“Milwaukee’s Lake Park, as it was designed by Frederick Law Olmsted in 1895 and as it stands today, consists of a series of graded and landscaped areas topping natural eighty foot bluffs, with access to Lake Michigan through steeply winding ravines. The Olmsted plan provided for meadowland, wooded sections, a trolley terminal, a concert grove and a refectory as well as for carriage roads and footpaths, all in a pastoral setting. Two Edwardian splendors, paradoxical to Olmsted’s point of view, were added during the park’s early years: an elegantly curved double staircase leading downward from the pavilion to the lake, and a pride of eight regal lions guarding the lighthouse bridge. Other concessions to changing tastes and changing needs have been made throughout the park’s history; nevertheless, Lake Park has been scrupulously maintained as a serene urban refuge. Above all, Lake Park is a tribute to Olmsted’s ideal of a city park that is understood and cherished as a single, unified work of art. Lake Park is an accessible, enduring work of art. A work of art that is part of our day-to-day lives and one that, as it celebrates the changing seasons and passing years, enriches those days beyond all measure.”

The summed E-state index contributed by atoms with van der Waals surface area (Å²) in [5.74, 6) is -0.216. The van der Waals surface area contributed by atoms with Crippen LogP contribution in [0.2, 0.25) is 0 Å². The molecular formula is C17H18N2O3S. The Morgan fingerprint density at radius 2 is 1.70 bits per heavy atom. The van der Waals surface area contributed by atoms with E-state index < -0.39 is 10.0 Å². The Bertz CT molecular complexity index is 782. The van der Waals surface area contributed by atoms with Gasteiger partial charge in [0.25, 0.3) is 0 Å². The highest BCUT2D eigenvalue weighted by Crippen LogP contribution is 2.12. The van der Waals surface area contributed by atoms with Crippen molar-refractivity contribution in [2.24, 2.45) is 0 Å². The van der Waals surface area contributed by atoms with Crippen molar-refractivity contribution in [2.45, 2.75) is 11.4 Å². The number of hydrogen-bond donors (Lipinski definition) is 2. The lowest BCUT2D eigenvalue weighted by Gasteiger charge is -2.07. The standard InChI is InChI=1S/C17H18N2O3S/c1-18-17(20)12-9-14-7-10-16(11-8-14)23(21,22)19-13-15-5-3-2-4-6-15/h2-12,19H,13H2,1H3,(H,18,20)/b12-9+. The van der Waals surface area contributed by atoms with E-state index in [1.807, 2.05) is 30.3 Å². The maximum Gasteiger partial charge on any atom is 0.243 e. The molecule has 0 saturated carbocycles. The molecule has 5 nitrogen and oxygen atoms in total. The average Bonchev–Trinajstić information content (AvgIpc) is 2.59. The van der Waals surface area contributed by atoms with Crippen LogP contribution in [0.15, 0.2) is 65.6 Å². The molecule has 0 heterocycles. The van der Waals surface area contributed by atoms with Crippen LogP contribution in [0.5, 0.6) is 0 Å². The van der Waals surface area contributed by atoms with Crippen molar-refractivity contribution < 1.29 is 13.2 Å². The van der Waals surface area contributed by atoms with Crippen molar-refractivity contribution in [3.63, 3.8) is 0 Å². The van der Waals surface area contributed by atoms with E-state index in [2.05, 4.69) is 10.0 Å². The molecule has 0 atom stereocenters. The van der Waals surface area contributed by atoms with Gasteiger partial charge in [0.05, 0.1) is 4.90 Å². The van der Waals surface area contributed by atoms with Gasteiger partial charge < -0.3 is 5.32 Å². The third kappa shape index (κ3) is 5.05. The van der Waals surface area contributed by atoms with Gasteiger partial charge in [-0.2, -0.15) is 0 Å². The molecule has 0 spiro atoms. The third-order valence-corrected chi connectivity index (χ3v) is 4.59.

Buck, Diane. “A Celebration of Lake Park.”
University of Wisconsin, Milwaukee, 1981.

The Susan Vliet
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Whitney Gould’s articles on Olmsted’s Landscape Architecture